NEW YORK (MainStreet) — At a time where interest rates have been historically unfavorable to savers, consumers have elected to adopt a more austere approach to their finances. According to a recent Gallup poll, 62% of Americans enjoy saving their money compared to 34% that prefer spending it.
Since the beginning of the Great Recession, the gap between the self-reported enjoyment in savings and that of spending has widened considerably. In 2006, the difference was merely 5% and since then has increased five-fold.
What was interesting about this finding was its consistency among different age groups and tax brackets, but not different regions. Consumers in the South showed the largest inclination towards savings over spending - to the tune of 73% to 23% - while responders in the West showed the narrowest (51% to 45%).
Understandably, much of this change in behavior has come as a result of the financial crisis. Many households have become more forward-thinking, electing to stash away cash for emergencies and retirement rather than spend it on things that aren't essential.
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In many ways, the past half-decade has forced consumers to become more financially literate. Fortunately, there is a growing abundance of tools in the form of blogs, apps, and financial advisories to aid consumers in this process. The ease of access to these resources has transformed the way people manage finances.
There has also been a fundamental change in the way consumers make purchases. The Internet and the abundance of choices it provides, has allowed consumers to take their time to find lower prices, sales promotions and online coupons before buying items.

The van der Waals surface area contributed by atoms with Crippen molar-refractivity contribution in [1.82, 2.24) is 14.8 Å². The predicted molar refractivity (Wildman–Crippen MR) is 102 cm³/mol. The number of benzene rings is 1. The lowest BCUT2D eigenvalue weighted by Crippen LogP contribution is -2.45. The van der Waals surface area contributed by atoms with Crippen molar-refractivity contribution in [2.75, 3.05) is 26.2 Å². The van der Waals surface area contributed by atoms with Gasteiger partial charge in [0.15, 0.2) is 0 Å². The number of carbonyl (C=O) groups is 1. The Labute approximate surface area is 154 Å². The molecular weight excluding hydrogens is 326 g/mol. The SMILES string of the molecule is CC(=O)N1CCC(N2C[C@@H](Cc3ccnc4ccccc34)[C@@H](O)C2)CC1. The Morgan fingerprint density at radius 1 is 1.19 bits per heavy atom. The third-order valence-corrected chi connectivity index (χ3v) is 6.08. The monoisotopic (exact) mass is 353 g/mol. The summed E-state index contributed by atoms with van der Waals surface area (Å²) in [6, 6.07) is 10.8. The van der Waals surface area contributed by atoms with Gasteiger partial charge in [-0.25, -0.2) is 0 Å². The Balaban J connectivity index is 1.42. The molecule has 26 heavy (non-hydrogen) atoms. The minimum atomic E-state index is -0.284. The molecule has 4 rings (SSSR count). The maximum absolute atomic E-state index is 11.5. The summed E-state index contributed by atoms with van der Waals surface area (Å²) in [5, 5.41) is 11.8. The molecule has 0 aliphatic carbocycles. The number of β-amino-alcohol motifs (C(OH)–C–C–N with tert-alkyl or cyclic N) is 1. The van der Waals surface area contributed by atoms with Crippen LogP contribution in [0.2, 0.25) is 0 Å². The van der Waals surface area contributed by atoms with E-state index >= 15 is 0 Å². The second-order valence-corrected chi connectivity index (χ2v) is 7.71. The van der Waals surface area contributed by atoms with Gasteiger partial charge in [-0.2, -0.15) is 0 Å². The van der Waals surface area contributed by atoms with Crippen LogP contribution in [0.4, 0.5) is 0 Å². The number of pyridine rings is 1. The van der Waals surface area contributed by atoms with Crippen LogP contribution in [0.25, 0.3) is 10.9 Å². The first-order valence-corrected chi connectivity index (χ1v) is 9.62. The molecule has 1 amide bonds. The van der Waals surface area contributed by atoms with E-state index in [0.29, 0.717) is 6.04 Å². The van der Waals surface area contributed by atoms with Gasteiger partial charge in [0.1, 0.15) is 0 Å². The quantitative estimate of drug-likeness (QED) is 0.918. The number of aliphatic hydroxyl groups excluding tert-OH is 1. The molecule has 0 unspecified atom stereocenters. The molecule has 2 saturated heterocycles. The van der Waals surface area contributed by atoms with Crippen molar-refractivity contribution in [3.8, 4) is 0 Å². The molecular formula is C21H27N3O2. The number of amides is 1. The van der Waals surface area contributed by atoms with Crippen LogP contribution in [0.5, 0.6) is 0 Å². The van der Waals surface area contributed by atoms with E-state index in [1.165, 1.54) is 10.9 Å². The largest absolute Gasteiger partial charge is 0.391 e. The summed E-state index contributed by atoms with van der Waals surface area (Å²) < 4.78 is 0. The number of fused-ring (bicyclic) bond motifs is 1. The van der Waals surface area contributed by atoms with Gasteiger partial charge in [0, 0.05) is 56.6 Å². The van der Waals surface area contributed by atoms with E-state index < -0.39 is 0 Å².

Yet, not all consumers feel that they are doing enough to prepare for the future. While consumers may report that they enjoy saving over spending, it doesn't mean that they are saving adequately. A recent survey conducted by Bankrate revealed that nearly seven in ten Americans are not meeting their monthly savings goals.
These findings raise many questions about the evolution of the consumer spending culture, and the implications of this shift. What effect will this change in habit have on the economy at large?
Some experts argue that this change in habit will reflect negatively on the economy, particularly in sectors such as retail that rely on spending.
"Americans choosing to save instead of spend and invest is likely to have a negative impact on the economy since close to two-thirds of the national GDP comes from consumer spending," said Maxime Rieman, senior financial markets analyst at NerdWallet.
Other economists have pointed out that good saving habits can be beneficial to the economy over time.
"As the economy continues to improve and housing prices continue to recover it would not be surprising to see Americans saving less," said Amy Schmidt, associate professor of economics and business at Saint Anslem College. "While this gives our consumption economy a short-term boost, in the long run savings are required for capital formation and long run growth."
While it is unclear what effects these changes will have on the economy, it seems that the legacy of the Great Recession has not been merely financial, but cultural; altogether, that may not be a bad thing.
--Written by John Okoye for MainStreet